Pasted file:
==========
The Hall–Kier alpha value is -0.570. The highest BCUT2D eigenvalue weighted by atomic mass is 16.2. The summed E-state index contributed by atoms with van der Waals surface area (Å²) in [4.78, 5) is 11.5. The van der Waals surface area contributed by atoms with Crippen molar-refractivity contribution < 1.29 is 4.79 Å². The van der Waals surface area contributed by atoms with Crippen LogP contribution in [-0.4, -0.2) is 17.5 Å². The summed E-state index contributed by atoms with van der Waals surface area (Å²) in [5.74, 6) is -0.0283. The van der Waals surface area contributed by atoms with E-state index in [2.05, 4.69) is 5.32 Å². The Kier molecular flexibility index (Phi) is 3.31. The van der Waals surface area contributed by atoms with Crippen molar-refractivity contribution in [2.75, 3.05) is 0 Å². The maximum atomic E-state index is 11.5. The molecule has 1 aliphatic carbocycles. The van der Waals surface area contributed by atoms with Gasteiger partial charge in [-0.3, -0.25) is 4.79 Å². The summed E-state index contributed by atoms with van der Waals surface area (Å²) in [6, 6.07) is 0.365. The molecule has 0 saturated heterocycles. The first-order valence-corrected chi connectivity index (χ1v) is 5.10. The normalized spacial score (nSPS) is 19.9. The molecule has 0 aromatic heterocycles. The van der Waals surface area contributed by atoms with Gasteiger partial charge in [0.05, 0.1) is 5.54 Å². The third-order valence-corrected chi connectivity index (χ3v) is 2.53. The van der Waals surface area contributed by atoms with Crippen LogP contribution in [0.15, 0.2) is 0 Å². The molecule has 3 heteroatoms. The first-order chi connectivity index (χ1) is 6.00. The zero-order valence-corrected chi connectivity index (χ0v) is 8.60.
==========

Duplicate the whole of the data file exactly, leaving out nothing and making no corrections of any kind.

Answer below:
The Hall–Kier alpha value is -0.570. The highest BCUT2D eigenvalue weighted by atomic mass is 16.2. The summed E-state index contributed by atoms with van der Waals surface area (Å²) in [4.78, 5) is 11.5. The van der Waals surface area contributed by atoms with Crippen molar-refractivity contribution < 1.29 is 4.79 Å². The van der Waals surface area contributed by atoms with Crippen LogP contribution in [-0.4, -0.2) is 17.5 Å². The summed E-state index contributed by atoms with van der Waals surface area (Å²) in [5.74, 6) is -0.0283. The van der Waals surface area contributed by atoms with E-state index in [2.05, 4.69) is 5.32 Å². The Kier molecular flexibility index (Phi) is 3.31. The van der Waals surface area contributed by atoms with Crippen molar-refractivity contribution in [2.75, 3.05) is 0 Å². The maximum atomic E-state index is 11.5. The molecule has 1 aliphatic carbocycles. The van der Waals surface area contributed by atoms with Gasteiger partial charge in [-0.3, -0.25) is 4.79 Å². The summed E-state index contributed by atoms with van der Waals surface area (Å²) in [6, 6.07) is 0.365. The molecule has 0 saturated heterocycles. The first-order valence-corrected chi connectivity index (χ1v) is 5.10. The normalized spacial score (nSPS) is 19.9. The molecule has 0 aromatic heterocycles. The van der Waals surface area contributed by atoms with Gasteiger partial charge in [0.05, 0.1) is 5.54 Å². The third-order valence-corrected chi connectivity index (χ3v) is 2.53. The van der Waals surface area contributed by atoms with Crippen LogP contribution in [0.15, 0.2) is 0 Å². The molecule has 3 heteroatoms. The first-order chi connectivity index (χ1) is 6.00. The zero-order valence-corrected chi connectivity index (χ0v) is 8.60.